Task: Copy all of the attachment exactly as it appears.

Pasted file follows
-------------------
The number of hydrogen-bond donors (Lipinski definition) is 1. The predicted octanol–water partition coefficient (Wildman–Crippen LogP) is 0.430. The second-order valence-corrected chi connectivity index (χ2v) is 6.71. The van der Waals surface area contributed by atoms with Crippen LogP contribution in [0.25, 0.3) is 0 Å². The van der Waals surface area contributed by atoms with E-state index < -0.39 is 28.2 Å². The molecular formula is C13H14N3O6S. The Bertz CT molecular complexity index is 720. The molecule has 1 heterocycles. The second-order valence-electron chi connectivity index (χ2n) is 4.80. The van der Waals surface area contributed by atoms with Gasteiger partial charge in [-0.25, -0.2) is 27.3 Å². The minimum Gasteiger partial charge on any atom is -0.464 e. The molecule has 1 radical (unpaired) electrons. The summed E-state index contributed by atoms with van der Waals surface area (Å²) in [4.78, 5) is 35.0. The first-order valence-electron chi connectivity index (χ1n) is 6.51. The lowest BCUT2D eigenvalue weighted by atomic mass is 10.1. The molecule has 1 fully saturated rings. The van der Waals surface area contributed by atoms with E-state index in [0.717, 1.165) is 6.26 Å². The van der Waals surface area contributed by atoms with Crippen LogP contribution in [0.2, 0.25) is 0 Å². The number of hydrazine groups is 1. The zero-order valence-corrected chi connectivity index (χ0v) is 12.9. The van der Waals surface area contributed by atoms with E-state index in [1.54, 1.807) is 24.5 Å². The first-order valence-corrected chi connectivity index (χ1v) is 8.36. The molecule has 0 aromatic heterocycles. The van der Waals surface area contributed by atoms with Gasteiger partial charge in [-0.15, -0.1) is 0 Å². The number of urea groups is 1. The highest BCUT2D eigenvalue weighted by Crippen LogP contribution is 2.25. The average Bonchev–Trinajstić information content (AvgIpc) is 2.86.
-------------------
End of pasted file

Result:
The number of hydrogen-bond donors (Lipinski definition) is 1. The predicted octanol–water partition coefficient (Wildman–Crippen LogP) is 0.430. The second-order valence-corrected chi connectivity index (χ2v) is 6.71. The van der Waals surface area contributed by atoms with Crippen LogP contribution in [0.25, 0.3) is 0 Å². The van der Waals surface area contributed by atoms with E-state index < -0.39 is 28.2 Å². The molecular formula is C13H14N3O6S. The Bertz CT molecular complexity index is 720. The molecule has 1 heterocycles. The second-order valence-electron chi connectivity index (χ2n) is 4.80. The van der Waals surface area contributed by atoms with Gasteiger partial charge in [-0.25, -0.2) is 27.3 Å². The minimum Gasteiger partial charge on any atom is -0.464 e. The molecule has 1 radical (unpaired) electrons. The summed E-state index contributed by atoms with van der Waals surface area (Å²) in [4.78, 5) is 35.0. The first-order valence-electron chi connectivity index (χ1n) is 6.51. The lowest BCUT2D eigenvalue weighted by atomic mass is 10.1. The molecule has 1 fully saturated rings. The van der Waals surface area contributed by atoms with E-state index in [0.717, 1.165) is 6.26 Å². The van der Waals surface area contributed by atoms with Crippen LogP contribution in [0.2, 0.25) is 0 Å². The number of hydrazine groups is 1. The zero-order valence-corrected chi connectivity index (χ0v) is 12.9. The van der Waals surface area contributed by atoms with E-state index in [1.54, 1.807) is 24.5 Å². The first-order valence-corrected chi connectivity index (χ1v) is 8.36. The molecule has 0 aromatic heterocycles. The van der Waals surface area contributed by atoms with Gasteiger partial charge in [-0.15, -0.1) is 0 Å². The number of urea groups is 1. The highest BCUT2D eigenvalue weighted by Crippen LogP contribution is 2.25. The average Bonchev–Trinajstić information content (AvgIpc) is 2.86.